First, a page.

Today, Deputy Director of the White House Office of National Drug Control Policy (ONDCP) James Carroll announced $2.9 million in grants to help local programs counter the effects of the opioid epidemic in their communities.

ONDCP, the University of Baltimore, and the Centers for Disease Control and Prevention (CDC) collaboratively selected 12 programs in areas of the United States that have experienced high levels of opioid and illicit drug abuse to receive “Combating Opioid Overdose through Community-Level Intervention” grants.

“It’s critical we continue to invest in local initiatives that provide on-the-ground services to people battling drug addiction. These grants will boost prevention, treatment, and recovery efforts across the country and will support law enforcement as they work to stop the flow of illicit drugs into their neighborhoods. Most importantly, these resources are going to the communities that have been hit the hardest by widespread drug and opioid abuse,” ONDCP Deputy Director James Carroll said.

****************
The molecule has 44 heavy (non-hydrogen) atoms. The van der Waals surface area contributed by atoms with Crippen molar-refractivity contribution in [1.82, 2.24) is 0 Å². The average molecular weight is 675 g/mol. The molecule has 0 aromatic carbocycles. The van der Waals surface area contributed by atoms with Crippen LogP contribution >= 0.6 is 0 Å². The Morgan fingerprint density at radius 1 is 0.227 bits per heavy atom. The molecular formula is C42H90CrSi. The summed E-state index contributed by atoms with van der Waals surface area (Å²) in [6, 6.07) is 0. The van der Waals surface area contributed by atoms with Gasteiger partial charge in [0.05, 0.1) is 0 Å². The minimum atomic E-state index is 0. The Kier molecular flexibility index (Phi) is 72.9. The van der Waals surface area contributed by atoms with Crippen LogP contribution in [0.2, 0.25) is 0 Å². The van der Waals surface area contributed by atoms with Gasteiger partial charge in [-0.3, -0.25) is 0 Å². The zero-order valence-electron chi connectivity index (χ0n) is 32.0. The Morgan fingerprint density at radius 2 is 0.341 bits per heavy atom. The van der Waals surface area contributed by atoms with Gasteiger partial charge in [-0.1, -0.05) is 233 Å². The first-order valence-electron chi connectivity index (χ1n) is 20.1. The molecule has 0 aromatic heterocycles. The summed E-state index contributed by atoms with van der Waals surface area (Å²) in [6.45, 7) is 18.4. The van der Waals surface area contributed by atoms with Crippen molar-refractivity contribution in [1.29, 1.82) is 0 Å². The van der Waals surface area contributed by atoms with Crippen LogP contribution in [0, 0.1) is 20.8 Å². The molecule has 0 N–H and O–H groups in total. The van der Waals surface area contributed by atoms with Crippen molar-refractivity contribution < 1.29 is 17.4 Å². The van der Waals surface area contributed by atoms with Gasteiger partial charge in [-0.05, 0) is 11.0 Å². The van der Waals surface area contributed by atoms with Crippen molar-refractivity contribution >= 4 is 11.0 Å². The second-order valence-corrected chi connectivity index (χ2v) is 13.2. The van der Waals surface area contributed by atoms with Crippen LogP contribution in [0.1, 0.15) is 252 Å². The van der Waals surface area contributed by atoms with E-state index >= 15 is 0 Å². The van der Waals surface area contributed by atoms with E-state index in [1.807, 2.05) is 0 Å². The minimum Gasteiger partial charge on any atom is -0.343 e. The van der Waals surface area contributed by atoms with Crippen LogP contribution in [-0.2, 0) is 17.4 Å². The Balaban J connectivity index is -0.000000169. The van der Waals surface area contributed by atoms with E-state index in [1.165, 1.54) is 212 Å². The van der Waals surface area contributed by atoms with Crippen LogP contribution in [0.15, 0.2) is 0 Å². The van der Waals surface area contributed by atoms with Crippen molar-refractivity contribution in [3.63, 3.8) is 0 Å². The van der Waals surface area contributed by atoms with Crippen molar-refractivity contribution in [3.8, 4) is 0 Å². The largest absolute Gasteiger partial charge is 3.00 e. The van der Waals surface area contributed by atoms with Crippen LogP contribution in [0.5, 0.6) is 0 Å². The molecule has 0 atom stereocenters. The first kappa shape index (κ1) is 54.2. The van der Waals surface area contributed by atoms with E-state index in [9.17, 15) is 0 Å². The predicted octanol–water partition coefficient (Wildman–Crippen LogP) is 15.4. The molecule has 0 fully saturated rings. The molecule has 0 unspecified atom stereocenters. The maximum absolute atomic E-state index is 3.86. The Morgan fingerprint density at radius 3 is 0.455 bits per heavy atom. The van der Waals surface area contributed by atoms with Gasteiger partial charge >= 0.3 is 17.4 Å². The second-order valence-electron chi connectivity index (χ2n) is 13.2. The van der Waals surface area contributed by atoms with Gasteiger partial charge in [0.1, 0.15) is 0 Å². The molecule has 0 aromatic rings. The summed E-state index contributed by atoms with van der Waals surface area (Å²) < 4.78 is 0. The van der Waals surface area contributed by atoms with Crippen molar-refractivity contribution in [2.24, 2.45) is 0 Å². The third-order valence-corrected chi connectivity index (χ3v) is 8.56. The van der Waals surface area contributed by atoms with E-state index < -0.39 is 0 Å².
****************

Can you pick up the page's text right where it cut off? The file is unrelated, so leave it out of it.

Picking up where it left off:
The projects, which will be overseen by the University of Baltimore, will employ a range of approaches such as identifying individuals most at risk of overdosing, supporting medication-assisted treatment (MAT) in jails, collaborating with public safety agencies, and connecting high-risk pregnant and postpartum women and their children to opioid use disorder care coordination services. Funding will support 12 projects in 10 states – Connecticut, Maryland, New York, North Carolina, Ohio, Pennsylvania, Tennessee, Texas, Virginia, and West Virginia.